Next October Tour: Friday 9 October, 2.30pm.
Meet: Midland Hotel, Peter Street.
Booking: Please press here to book with eventbrite.
The Builder magazine has said “one can scarcely walk about Manchester without coming across frequent examples of the grand in architecture. There is nothing to equal it since the building of Venice.”
Okay, that was written in the 1850s because for 19th century grandeur Manchester is hard to beat. There are Classical meeting halls and clubs, Italianate cotton palaces, Gothic towers and spires, and Baroque banks – and all of it is stolen, stolen from grand European creations which hopeful architects had sketched on their Grand Tour and then reproduced across the city.
The Gran Guardia Vecchia in Verona provided Edward Walters with a model for the Free Trade Hall; the St Mark’s Campanile in Venice was adapted by Thomas Worthington for the Police Courts on Minshull Street; Ypres Cloth Hall became Manchester Town Hall.
In the 20th century the new architects adopted a similar approach, but this time it was the gleaming skyscrapers of Chicago and New York that enthused them. However those in charge of Manchester refused to let progressive architects such as Harry S Fairhurst and Joe Sunlight fill the skyline with granite and glass, and so Manchester missed out on one of the most exciting periods in building history. Restrictions on height eased after the Second World War but Manchester was – and still is – nervous of reaching for the stars. Beetham is our only serious tower, but it is a dwarf, a stripling compared to the glories that Adrian Smith, Chris Wilkinson and Renzo Piano are creating across the globe.
We examine the city’s building legacy as we twist in and out of the city centre streets, straining our necks for a glimpse of a glorious Gaudi-like gable, a Venetian vista, a Greek giant order; a stroke of sacred geometry.
Want to read more?
Here’s the piece New Manchester Walks’ Ed Glinert wrote for the Manchester International Festival 2011 brochure.
The best view of Manchester’s architecture is from Salford. Stand on isolated, lonely Oldfield Road, off Salford Crescent, by the dried up route of the Manchester, Bolton and Bury Canal, and look west, and there it is: Manchester, caught in a perspective of triumphant towers and soaring skyscrapers. Marvel at the sticking-out “drawers” of the Civil Justice Centre aside its formidable aluminium composite bulk and suspended glass wall, the largest in Europe. Look in awe at the Art Deco fortress of Sunlight House, and take in an intoxicating vision of the Beetham, the subtlety of its shape now suitably sensed when removed by the long gap.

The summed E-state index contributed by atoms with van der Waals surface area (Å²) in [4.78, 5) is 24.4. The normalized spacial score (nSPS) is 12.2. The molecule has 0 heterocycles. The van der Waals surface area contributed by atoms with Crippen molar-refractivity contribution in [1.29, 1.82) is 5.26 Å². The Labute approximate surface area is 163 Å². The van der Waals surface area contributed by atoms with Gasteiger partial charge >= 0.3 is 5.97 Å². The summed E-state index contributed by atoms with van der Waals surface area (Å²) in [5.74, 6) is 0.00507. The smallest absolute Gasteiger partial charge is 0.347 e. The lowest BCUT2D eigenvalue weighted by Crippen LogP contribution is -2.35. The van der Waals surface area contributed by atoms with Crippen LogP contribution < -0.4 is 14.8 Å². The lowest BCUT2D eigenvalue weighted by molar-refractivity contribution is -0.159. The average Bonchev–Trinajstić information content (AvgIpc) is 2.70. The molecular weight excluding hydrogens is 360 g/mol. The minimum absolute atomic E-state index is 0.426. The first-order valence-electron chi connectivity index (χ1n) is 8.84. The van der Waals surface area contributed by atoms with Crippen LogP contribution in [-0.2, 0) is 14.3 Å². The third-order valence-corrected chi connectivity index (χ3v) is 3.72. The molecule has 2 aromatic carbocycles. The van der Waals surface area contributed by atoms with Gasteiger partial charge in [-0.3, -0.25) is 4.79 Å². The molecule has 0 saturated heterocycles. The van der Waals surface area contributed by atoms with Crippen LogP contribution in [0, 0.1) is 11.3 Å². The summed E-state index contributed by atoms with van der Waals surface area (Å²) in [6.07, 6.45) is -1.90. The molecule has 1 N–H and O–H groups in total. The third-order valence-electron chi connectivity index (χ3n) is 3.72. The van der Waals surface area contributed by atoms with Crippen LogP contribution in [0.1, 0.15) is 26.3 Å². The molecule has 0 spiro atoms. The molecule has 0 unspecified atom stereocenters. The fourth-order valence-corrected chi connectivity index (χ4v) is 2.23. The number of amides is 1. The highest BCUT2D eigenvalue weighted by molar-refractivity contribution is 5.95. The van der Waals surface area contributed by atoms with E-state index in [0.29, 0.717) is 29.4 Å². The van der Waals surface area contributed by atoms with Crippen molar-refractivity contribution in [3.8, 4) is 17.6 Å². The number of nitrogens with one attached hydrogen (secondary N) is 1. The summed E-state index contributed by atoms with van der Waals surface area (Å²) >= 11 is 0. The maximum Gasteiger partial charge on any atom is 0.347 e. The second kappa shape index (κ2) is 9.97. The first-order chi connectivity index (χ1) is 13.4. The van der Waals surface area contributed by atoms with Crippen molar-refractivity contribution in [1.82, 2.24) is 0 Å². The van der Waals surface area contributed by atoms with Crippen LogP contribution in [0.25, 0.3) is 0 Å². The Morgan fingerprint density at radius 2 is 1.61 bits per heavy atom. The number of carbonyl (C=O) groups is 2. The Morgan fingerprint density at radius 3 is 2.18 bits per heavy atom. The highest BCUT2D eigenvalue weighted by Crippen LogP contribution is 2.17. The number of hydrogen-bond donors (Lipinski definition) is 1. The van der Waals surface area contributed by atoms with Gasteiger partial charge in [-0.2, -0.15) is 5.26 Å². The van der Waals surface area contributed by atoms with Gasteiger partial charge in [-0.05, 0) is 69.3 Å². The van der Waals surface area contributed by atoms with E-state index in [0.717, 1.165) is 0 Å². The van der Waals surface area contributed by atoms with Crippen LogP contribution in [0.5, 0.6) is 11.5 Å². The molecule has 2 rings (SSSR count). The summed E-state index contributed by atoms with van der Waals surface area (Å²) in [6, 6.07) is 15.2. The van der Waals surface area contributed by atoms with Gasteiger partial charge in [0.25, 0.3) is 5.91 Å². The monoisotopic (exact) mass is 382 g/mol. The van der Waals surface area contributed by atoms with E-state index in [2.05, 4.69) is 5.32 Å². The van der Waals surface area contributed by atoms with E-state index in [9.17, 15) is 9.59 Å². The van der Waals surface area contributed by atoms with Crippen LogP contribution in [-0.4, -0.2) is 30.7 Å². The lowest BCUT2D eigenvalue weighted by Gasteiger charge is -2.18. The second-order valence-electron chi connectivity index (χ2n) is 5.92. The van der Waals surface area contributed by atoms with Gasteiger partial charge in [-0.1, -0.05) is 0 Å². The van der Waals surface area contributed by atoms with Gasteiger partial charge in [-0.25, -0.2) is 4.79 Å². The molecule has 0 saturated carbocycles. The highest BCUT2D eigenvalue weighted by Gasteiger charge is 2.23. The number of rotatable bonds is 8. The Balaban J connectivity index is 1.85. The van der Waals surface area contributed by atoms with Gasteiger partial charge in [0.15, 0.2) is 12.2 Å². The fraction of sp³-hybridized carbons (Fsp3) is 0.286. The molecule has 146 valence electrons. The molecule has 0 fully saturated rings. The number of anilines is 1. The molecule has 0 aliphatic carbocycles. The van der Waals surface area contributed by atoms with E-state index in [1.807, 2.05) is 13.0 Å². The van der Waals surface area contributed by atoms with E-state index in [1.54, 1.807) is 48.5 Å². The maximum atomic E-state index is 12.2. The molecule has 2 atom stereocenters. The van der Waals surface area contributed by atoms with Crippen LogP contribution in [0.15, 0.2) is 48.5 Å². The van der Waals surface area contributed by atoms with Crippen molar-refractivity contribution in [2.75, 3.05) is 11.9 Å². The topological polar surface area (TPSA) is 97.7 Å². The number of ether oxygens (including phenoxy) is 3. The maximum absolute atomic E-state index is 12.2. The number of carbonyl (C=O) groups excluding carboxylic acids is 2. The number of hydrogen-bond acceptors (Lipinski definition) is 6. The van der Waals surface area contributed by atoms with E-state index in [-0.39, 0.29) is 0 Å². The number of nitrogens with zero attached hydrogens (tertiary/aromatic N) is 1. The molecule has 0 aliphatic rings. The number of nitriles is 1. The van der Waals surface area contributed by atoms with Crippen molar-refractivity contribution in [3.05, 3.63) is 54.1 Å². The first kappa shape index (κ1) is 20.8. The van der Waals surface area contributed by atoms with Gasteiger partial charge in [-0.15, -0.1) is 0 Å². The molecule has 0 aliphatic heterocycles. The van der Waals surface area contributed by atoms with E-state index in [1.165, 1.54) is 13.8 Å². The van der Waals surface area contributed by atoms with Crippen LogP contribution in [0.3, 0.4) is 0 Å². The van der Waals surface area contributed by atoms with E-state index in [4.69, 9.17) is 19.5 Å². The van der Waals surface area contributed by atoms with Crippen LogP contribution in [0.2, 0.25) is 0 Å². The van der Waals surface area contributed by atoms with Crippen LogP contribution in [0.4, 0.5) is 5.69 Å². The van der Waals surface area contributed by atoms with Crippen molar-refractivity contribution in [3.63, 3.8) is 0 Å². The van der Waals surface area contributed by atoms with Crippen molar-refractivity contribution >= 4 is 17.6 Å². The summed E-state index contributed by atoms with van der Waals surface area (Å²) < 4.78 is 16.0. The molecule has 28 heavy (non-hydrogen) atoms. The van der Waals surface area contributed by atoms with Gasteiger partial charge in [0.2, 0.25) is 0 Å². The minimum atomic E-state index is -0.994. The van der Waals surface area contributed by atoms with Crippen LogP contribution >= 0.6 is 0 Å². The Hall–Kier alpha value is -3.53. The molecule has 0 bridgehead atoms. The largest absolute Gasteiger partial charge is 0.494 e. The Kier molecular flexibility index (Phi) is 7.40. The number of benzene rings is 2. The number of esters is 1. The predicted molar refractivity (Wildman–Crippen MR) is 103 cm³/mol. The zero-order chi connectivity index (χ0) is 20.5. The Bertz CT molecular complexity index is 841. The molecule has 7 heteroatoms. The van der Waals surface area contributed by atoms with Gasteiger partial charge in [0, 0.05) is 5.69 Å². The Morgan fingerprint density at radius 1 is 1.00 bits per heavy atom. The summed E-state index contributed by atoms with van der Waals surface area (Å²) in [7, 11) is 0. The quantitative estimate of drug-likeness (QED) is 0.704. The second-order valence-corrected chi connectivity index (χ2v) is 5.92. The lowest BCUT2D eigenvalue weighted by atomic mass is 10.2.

Walk from here into Manchester and the finer detailing of these facades becomes sharper. Central Manchester is dominated by 19th century architects’ desperation to re-create the traditional styles of Europe – Greek, Gothic, Italianate, Baroque – on uncharted territory. Manchester has few original buildings, just brilliant copies. The Memorial Hall on the corner of Albert Square and Southmill Street by Thomas Worthington is pure 15th century Venice. What’s left of the Free Trade Hall on nearby Peter Street is Edward Walters’ take on the Gran Guardia Vecchia in Verona. You want more Italy on the streets of Manchester? Head for the Athenaeum on Princess Street, now part of the art gallery, and behold a Florentine Palace that’s pure Palazzo Pandolfini by Raphael, while inside ironically is a large collection of Pre-Raphaelite paintings himself.
On the way, you might head past Friends Meeting House on Mount Street. It’s Greek. Ancient Greek. The façade is based on the Temple on the Ilissus because Richard Lane, designing in the 1820s, believed that as Manchester had no cultural legacy the city should pay homage to the territory where modern ideas of aesthetics, art and architecture were shaped. Not that everybody was impressed with the slew of Classical revival buildings he created. The Builder magazine for instance derided his work (Chorlton-on-Medlock Town Hall, St Thomas’s Pendleton) as looking like a factories with the front of temples stuck on.
At least in modern times Manchester has begun to originate. The Bruntwood-owned Bank Chambers/Bank House on Faulkner Street, between Piccadilly Gardens and Chinatown, is a magnificent segue of big tower and little tower on a concrete podium. It was designed by Fitzroy, Robinson in 1971 and appropriately is home to Fairhurst’s, the most prolific architects in Manchester history. Pity it will need another hundred years before its brutalist beauty and granite-and-glass glamour are fully appreciated.